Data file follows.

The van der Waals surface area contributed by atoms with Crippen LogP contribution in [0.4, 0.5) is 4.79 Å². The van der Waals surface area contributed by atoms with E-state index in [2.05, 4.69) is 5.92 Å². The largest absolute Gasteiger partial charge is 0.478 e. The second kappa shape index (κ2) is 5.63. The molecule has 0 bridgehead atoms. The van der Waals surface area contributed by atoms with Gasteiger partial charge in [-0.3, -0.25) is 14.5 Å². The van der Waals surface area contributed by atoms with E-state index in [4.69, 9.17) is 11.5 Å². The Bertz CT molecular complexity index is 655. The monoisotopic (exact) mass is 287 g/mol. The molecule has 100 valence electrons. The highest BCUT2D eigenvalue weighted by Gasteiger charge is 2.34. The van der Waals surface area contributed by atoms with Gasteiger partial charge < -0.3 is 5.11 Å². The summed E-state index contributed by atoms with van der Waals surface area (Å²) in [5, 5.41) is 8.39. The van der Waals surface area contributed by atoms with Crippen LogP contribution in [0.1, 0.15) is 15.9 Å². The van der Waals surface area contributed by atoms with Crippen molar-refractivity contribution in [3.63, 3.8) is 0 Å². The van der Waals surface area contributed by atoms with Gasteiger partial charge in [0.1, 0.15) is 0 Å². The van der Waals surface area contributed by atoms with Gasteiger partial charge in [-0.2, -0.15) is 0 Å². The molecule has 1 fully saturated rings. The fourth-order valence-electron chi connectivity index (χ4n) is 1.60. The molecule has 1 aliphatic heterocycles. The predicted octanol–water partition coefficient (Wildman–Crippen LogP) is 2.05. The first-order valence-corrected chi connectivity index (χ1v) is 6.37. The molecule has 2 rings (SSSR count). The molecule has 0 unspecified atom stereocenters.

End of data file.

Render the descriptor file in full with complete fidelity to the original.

The van der Waals surface area contributed by atoms with Crippen LogP contribution in [0.4, 0.5) is 4.79 Å². The van der Waals surface area contributed by atoms with E-state index in [2.05, 4.69) is 5.92 Å². The largest absolute Gasteiger partial charge is 0.478 e. The second kappa shape index (κ2) is 5.63. The molecule has 0 bridgehead atoms. The van der Waals surface area contributed by atoms with Gasteiger partial charge in [-0.3, -0.25) is 14.5 Å². The van der Waals surface area contributed by atoms with E-state index in [4.69, 9.17) is 11.5 Å². The Bertz CT molecular complexity index is 655. The monoisotopic (exact) mass is 287 g/mol. The molecule has 100 valence electrons. The highest BCUT2D eigenvalue weighted by Gasteiger charge is 2.34. The van der Waals surface area contributed by atoms with Gasteiger partial charge < -0.3 is 5.11 Å². The summed E-state index contributed by atoms with van der Waals surface area (Å²) in [5, 5.41) is 8.39. The van der Waals surface area contributed by atoms with Crippen LogP contribution in [0.1, 0.15) is 15.9 Å². The van der Waals surface area contributed by atoms with Crippen molar-refractivity contribution in [3.63, 3.8) is 0 Å². The van der Waals surface area contributed by atoms with Gasteiger partial charge in [0.1, 0.15) is 0 Å². The van der Waals surface area contributed by atoms with Gasteiger partial charge in [-0.2, -0.15) is 0 Å². The molecule has 1 fully saturated rings. The fourth-order valence-electron chi connectivity index (χ4n) is 1.60. The molecule has 1 aliphatic heterocycles. The predicted octanol–water partition coefficient (Wildman–Crippen LogP) is 2.05. The first-order valence-corrected chi connectivity index (χ1v) is 6.37. The molecule has 2 rings (SSSR count). The molecule has 0 unspecified atom stereocenters.